Regarding funding it seems we slip in between two categories – a regular curated exhibition and a commercial art fair – which has made it a little hard to get support. Thankfully we got enough funding to do the fair this year and we are hoping that private foundations will follow the Danish Arts Foundation’s example and shift focus towards supporting the artist-run scene over the next few years.
We have been in contact with our exhibitors for almost a year now and we have felt a big commitment from them and a great will to make this fair happen. They have really embraced our core concept and ran with the idea of showcasing their organizations in different ways, for example by planning performances, screenings, debates, and other activities that will form a large part of our public program. Their enthusiasm was especially palpable in the months leading up to the fair, when everyone was looking forward to travelling and meeting new people after the relative isolation and quiet many of us have experienced over the past year.
COVID-19 has definitely made it a challenging time to start up a new fair, especially because we feel that gathering in-person is crucial for spreading awareness about the artist-run
sector and strengthening the sector itself. But our exhibitors and partners have been super understanding and supportive, which has made it way easier for us to navigate all the uncertainties and ever-changing circumstances around the pandemic.
Do you already have plans for the second edition of Juxtapose Art Fair? What comes next?
It is our plan to make Juxtapose Art Fair a biennale if the funding opportunities and sponsor agreements allow for another edition in two years. But remember, this is our first time! We have learnt so much over the past three years and will continue to learn and grow and develop moving forward. Future editions of the fair may look pretty different based on our growing understanding of the artist-run sector, evolving needs of the exhibiting artists, etc.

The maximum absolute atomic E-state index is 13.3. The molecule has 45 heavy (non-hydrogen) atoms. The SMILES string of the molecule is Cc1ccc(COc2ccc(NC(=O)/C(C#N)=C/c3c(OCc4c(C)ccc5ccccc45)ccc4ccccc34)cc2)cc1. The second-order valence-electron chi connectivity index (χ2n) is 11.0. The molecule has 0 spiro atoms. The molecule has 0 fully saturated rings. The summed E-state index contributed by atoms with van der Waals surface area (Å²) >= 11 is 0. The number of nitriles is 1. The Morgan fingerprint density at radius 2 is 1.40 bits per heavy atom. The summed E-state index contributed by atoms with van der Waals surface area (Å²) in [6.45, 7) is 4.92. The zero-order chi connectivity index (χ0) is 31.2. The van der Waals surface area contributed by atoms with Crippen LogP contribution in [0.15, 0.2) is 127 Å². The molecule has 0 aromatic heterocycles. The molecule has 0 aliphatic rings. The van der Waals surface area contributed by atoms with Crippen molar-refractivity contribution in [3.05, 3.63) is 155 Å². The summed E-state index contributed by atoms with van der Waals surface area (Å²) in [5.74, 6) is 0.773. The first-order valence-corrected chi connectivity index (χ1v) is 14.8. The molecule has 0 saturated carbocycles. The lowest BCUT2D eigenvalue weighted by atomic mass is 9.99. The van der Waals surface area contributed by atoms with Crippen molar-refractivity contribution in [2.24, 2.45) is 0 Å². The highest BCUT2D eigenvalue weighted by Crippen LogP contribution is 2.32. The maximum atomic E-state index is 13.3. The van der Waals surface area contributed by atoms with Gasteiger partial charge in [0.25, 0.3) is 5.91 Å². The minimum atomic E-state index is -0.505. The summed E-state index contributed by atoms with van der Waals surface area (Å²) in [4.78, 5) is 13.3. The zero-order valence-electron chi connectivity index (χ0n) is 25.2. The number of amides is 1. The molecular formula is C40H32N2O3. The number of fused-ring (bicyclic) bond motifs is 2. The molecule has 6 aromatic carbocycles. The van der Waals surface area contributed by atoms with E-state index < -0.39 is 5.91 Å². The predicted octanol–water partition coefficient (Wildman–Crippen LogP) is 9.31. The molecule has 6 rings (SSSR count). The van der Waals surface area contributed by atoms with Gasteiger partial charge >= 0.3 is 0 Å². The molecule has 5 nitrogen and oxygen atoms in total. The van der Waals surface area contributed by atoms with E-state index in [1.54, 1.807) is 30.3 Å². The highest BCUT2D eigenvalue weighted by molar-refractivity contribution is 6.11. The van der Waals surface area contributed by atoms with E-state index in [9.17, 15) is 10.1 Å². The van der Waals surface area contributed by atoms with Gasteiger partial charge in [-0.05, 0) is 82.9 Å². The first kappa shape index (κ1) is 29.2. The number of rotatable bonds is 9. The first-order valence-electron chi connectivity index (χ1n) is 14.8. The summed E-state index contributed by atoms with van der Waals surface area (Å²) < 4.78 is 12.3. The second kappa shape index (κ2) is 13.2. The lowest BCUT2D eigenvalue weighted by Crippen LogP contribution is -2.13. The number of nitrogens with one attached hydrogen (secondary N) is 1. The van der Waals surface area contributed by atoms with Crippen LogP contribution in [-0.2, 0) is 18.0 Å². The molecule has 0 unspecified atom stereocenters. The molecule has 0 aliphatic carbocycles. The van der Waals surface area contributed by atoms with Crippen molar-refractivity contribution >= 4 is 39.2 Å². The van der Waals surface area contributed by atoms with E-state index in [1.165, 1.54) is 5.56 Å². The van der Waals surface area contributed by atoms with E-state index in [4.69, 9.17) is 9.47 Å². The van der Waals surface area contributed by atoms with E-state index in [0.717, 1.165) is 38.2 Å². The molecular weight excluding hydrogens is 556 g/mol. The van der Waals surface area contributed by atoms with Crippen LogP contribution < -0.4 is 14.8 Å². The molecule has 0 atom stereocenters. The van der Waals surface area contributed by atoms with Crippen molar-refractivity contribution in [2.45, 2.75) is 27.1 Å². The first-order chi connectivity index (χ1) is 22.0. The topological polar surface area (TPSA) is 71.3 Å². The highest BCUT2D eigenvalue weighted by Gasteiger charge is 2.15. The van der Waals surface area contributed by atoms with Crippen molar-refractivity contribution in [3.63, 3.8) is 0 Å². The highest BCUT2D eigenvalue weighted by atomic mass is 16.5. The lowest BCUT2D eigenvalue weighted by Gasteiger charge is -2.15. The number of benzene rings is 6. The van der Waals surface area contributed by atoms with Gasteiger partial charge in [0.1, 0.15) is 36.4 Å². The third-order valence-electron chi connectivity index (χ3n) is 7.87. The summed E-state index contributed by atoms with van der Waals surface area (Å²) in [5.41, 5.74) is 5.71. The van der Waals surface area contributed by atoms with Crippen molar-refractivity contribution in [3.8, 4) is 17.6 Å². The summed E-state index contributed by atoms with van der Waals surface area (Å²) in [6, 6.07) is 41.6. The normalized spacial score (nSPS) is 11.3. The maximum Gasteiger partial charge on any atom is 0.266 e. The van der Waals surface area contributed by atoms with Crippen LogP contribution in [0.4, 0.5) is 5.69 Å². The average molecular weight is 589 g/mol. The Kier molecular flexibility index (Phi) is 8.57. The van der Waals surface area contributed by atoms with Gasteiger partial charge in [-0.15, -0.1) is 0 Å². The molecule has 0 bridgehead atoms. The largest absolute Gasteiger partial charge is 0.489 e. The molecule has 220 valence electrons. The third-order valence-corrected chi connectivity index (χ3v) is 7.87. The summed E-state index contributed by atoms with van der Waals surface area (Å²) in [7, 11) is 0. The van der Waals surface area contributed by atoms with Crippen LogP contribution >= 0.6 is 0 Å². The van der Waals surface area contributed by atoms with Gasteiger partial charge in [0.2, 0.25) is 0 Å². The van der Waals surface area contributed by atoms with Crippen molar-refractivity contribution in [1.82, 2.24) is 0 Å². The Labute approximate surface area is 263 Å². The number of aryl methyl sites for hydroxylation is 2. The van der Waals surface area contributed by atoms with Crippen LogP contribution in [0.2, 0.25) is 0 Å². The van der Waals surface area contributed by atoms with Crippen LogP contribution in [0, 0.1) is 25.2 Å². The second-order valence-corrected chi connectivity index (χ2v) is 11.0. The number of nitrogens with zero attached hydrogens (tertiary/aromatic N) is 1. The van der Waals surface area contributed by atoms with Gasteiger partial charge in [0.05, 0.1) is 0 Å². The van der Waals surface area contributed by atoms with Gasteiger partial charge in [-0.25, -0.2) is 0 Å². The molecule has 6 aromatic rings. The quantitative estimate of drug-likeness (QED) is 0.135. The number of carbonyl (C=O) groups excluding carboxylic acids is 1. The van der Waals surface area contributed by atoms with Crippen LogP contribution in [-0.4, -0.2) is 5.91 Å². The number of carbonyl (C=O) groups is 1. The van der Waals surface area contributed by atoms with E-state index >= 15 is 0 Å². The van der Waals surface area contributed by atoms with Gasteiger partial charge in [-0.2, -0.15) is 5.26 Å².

Why is the artist-run scene important to you?
We are coming from different backgrounds as the group consists of one artist (Jacob) and two curators (Sasha and Pam). Jacob was part of an artist-run space for a couple of years and really enjoyed the freedom of doing his own thing, and moving swiftly outside of the constraints of big organizations and their 4-year planning schedules. But gaining visibility in this game is hard and the whole structure is very fragile, so Jacob and a colleague (Lars Bang) wanted to just DO something to create a platform for artist-run spaces.
Sasha and Pam first became familiar with the artist-run sector through their work at Aarhus Billedkunstcenter, which is a municipally-funded artist resource center that supports the professional artist community in Aarhus and Central Jutland. It quickly became obvious how artist-run galleries, studio collectives, and project spaces fill a vital role for local artists. When they later started working as an independent curatorial duo, Sasha and Pam organized many exhibitions, residencies, and event programs in artist-run spaces throughout Aarhus, and experienced first-hand how the sector functions as a welcoming space for experimental projects.